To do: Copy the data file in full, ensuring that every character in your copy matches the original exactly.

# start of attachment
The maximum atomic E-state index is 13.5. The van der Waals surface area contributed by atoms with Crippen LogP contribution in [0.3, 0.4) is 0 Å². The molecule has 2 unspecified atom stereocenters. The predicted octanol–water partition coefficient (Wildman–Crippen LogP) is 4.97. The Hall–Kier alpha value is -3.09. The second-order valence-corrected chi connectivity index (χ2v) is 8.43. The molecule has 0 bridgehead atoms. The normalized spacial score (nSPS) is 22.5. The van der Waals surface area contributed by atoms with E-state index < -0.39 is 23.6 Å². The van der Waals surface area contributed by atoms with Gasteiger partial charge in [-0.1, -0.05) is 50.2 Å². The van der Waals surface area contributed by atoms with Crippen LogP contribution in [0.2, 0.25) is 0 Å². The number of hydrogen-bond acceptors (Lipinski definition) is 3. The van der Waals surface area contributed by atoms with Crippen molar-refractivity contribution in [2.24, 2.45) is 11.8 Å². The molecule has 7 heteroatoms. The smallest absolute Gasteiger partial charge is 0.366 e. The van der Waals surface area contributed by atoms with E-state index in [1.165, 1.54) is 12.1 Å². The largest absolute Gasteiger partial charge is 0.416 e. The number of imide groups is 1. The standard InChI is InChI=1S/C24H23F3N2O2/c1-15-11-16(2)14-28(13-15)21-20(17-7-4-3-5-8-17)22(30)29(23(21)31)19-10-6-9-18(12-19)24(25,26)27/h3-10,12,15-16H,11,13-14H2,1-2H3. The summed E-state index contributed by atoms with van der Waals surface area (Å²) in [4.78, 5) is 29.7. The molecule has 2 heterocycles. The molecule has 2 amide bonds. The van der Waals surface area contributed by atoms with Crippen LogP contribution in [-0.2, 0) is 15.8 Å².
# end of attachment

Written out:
The maximum atomic E-state index is 13.5. The van der Waals surface area contributed by atoms with Crippen LogP contribution in [0.3, 0.4) is 0 Å². The molecule has 2 unspecified atom stereocenters. The predicted octanol–water partition coefficient (Wildman–Crippen LogP) is 4.97. The Hall–Kier alpha value is -3.09. The second-order valence-corrected chi connectivity index (χ2v) is 8.43. The molecule has 0 bridgehead atoms. The normalized spacial score (nSPS) is 22.5. The van der Waals surface area contributed by atoms with E-state index < -0.39 is 23.6 Å². The van der Waals surface area contributed by atoms with Gasteiger partial charge in [-0.1, -0.05) is 50.2 Å². The van der Waals surface area contributed by atoms with Crippen LogP contribution in [0.2, 0.25) is 0 Å². The number of hydrogen-bond acceptors (Lipinski definition) is 3. The van der Waals surface area contributed by atoms with Crippen molar-refractivity contribution in [2.24, 2.45) is 11.8 Å². The molecule has 7 heteroatoms. The smallest absolute Gasteiger partial charge is 0.366 e. The van der Waals surface area contributed by atoms with E-state index in [1.165, 1.54) is 12.1 Å². The largest absolute Gasteiger partial charge is 0.416 e. The number of imide groups is 1. The standard InChI is InChI=1S/C24H23F3N2O2/c1-15-11-16(2)14-28(13-15)21-20(17-7-4-3-5-8-17)22(30)29(23(21)31)19-10-6-9-18(12-19)24(25,26)27/h3-10,12,15-16H,11,13-14H2,1-2H3. The summed E-state index contributed by atoms with van der Waals surface area (Å²) in [4.78, 5) is 29.7. The molecule has 2 heterocycles. The molecule has 2 amide bonds. The van der Waals surface area contributed by atoms with Crippen LogP contribution in [-0.2, 0) is 15.8 Å².